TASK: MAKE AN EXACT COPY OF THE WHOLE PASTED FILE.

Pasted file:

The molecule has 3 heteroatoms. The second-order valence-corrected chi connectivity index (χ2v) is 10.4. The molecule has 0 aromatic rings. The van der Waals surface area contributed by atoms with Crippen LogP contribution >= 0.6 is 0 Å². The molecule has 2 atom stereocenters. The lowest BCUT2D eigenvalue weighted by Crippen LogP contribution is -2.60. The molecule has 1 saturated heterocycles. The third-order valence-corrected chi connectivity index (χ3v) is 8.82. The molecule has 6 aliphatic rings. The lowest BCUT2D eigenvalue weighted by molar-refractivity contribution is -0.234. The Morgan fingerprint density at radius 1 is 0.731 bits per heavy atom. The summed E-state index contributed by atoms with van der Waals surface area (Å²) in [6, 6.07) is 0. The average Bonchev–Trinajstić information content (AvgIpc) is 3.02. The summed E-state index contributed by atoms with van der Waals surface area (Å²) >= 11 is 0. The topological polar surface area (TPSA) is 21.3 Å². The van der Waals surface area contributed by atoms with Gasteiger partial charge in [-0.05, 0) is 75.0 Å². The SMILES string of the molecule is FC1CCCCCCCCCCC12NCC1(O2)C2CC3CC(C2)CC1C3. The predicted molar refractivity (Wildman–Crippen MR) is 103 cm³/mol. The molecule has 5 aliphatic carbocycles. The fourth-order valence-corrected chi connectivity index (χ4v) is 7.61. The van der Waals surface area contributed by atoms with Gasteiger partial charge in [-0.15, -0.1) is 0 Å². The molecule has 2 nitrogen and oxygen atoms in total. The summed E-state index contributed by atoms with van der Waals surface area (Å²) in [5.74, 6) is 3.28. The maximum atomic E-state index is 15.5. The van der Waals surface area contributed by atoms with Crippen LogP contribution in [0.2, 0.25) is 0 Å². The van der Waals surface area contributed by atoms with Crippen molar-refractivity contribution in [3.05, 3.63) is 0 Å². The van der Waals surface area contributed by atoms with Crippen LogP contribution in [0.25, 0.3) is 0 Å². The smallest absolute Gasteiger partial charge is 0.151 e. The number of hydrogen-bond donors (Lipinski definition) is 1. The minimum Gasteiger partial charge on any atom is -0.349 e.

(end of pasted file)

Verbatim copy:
The molecule has 3 heteroatoms. The second-order valence-corrected chi connectivity index (χ2v) is 10.4. The molecule has 0 aromatic rings. The van der Waals surface area contributed by atoms with Crippen LogP contribution >= 0.6 is 0 Å². The molecule has 2 atom stereocenters. The lowest BCUT2D eigenvalue weighted by Crippen LogP contribution is -2.60. The molecule has 1 saturated heterocycles. The third-order valence-corrected chi connectivity index (χ3v) is 8.82. The molecule has 6 aliphatic rings. The lowest BCUT2D eigenvalue weighted by molar-refractivity contribution is -0.234. The Morgan fingerprint density at radius 1 is 0.731 bits per heavy atom. The summed E-state index contributed by atoms with van der Waals surface area (Å²) in [6, 6.07) is 0. The average Bonchev–Trinajstić information content (AvgIpc) is 3.02. The summed E-state index contributed by atoms with van der Waals surface area (Å²) >= 11 is 0. The topological polar surface area (TPSA) is 21.3 Å². The van der Waals surface area contributed by atoms with Gasteiger partial charge in [-0.05, 0) is 75.0 Å². The SMILES string of the molecule is FC1CCCCCCCCCCC12NCC1(O2)C2CC3CC(C2)CC1C3. The predicted molar refractivity (Wildman–Crippen MR) is 103 cm³/mol. The molecule has 5 aliphatic carbocycles. The fourth-order valence-corrected chi connectivity index (χ4v) is 7.61. The van der Waals surface area contributed by atoms with Gasteiger partial charge in [-0.15, -0.1) is 0 Å². The molecule has 2 nitrogen and oxygen atoms in total. The summed E-state index contributed by atoms with van der Waals surface area (Å²) in [5.74, 6) is 3.28. The maximum atomic E-state index is 15.5. The van der Waals surface area contributed by atoms with Crippen LogP contribution in [0.2, 0.25) is 0 Å². The van der Waals surface area contributed by atoms with Crippen molar-refractivity contribution in [3.05, 3.63) is 0 Å². The van der Waals surface area contributed by atoms with Crippen LogP contribution in [0.25, 0.3) is 0 Å². The smallest absolute Gasteiger partial charge is 0.151 e. The number of hydrogen-bond donors (Lipinski definition) is 1. The minimum Gasteiger partial charge on any atom is -0.349 e.